Keeping an open mind

During a recent hands-on course, I recommended a crown down instrumentation sequence as a way to improve the distribution of irrigants and tactile control over instruments.

Richard Mounce, DDS

During a recent hands-on course, I recommended a crown down instrumentation sequence as a way to improve the distribution of irrigants and tactile control over instruments. However, a participant told me that the step back technique was better because "it works just fine for me." I was struck by the person's reticence to even consider another approach to instrumentation. Being open minded pays huge dividends. Staying abreast of innovations is essential to improving clinical results, personal satisfaction, and profitability.

The philosophy of "it works just fine for me" is akin to someone using slides for presentations in a digital world. It could be done, but why? Most endodontists and general dentists who are comfortable performing root canals use a blend of materials, systems, and ideas. In other words, their treatment is based on a wide range of experiences. Many of the products they use are the result of an open mind and a desire to learn. For example, I strongly advocate the K3 rotary nickel titanium system (SybronEndo, Orange, CA) for the bulk of my rotary instrumentation. However, in many cases for several unique indications, I will employ the ProTaper SX file (Dentsply Tulsa Dental, Tulsa, OK) in the coronal and middle third. In addition, I employ the GT Accessory files (Dentsply) at 900 RPM (usually the 35 tip size) for bulk gutta percha removal in the coronal half, along with various other methods. Inherent in these recommendations is the fact that I have used virtually all of the commercially available systems in the USA. I've kept an open mind to find what works in my hands. Doing every root canal the same way — always using step back, for example — is like a sports team running the same play every time. It might work some or even most of the time, but there will be significant failures — one size does not fit all in any endeavor, especially endodontics.

Endodontic excellence requires more than just finding one method of treatment and always using that technique. Other than what I call "The Endodontic Truths" (listed below), there is little that is agreed upon within this specialty. But hearing all opposing viewpoints in clinical endodontic controversies (and there are many) has great educational value to the dentist.

My endodontic truths are:

• The goal of endodontic treatment is the three-dimensional cleansing, shaping, and obturation of the root canal system from the canal orifice to the minor constriction of the apical foramen. In other words, endodontic treatment should mimic extraction. Extraction works because the entire pulp is removed, the diseased pulp is removed, and the potential for healing exists. There are two essential components to this: 1) Biomechanical cleansing of all pulp tissue from the canal system, and 2) The complete obturation of the entire prepared pulp space.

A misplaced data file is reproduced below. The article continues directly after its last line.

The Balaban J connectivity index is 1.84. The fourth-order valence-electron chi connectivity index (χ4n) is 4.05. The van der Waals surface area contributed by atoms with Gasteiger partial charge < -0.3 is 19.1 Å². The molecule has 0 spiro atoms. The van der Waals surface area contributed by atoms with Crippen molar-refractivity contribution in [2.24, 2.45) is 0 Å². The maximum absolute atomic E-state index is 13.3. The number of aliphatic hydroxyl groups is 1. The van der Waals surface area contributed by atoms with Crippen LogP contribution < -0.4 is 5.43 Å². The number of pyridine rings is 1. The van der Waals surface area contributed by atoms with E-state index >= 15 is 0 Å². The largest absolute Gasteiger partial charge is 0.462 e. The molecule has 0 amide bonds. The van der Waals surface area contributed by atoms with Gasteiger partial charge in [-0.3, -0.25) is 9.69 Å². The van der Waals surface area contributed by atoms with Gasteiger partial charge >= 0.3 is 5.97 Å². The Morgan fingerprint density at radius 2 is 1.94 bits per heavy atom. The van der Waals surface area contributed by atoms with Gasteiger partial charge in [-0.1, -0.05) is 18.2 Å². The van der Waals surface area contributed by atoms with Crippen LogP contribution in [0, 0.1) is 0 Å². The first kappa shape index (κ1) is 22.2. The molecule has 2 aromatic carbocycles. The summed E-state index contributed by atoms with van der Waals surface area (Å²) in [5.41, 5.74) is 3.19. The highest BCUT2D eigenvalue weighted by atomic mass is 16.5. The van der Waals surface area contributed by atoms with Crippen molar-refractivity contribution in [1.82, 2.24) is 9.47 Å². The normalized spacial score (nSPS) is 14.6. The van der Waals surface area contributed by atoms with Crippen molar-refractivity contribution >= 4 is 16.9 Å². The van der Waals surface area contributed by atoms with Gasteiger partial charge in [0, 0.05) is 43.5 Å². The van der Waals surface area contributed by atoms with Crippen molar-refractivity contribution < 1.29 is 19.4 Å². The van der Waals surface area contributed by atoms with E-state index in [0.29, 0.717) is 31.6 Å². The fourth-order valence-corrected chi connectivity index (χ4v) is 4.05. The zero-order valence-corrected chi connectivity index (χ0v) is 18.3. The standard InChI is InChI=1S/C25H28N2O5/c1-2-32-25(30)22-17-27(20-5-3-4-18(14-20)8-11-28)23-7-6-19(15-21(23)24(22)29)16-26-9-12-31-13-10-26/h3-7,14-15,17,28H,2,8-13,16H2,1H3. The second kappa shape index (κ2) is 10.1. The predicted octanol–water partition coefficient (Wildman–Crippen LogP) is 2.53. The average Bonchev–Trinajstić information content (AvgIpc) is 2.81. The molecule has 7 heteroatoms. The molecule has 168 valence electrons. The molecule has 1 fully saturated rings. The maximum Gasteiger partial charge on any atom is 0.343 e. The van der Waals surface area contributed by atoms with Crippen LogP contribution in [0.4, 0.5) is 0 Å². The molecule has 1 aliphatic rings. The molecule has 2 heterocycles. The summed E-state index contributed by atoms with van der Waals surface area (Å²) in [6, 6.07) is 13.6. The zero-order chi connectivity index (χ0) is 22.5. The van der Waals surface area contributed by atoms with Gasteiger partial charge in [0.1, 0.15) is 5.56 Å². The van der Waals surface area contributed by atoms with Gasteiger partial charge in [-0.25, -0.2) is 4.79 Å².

• Straight line access is essential.
• Correct determination of true working length (TWL) is critical. There are four methods for determining TWL: Radiographic, electronic apex location, tactile sense, and bleeding point determination. The greater the number of confirming methods of TWL , the better, as no single method is always correct.
• Canal preparation should resemble a tapered funnel with narrowing cross sectional diameters as one moves apically.
• Copious irrigation is desirable. Specifically, I recommend use of a side vented needed delivering 5.25 percent sodium hypochlorite (90-150 cc in total per molar) including exchange for a minimum of 30 minutes in the canal after the bulk of the pulp has been removed.
• Coronal seal (at least a bonded build up), ideally the same day the root canal is completed, is most desirable to prevent microleakage.

Aside from the above, controversies exist on a wide range of endodontic topics. Remaining open minded to accept new ideas and advances can prevent the tunnel vision that results from "It works just fine for me," and, ultimately, gives our patients the best possible care.

Dr. Richard Mounce is in private endodontic practice in Portland, Ore. He lectures worldwide and has published numerous articles in the Journal of Endodontics. Dr. Mounce also writes "Endo Made Easy," a bimonthly tips feature for Dentistry magazine, and a quarterly column for Endodontic Practice in the UK. Contact Dr. Mounce via email at linek er@aol.com. Visit his Web site at www.mounceendo.com.

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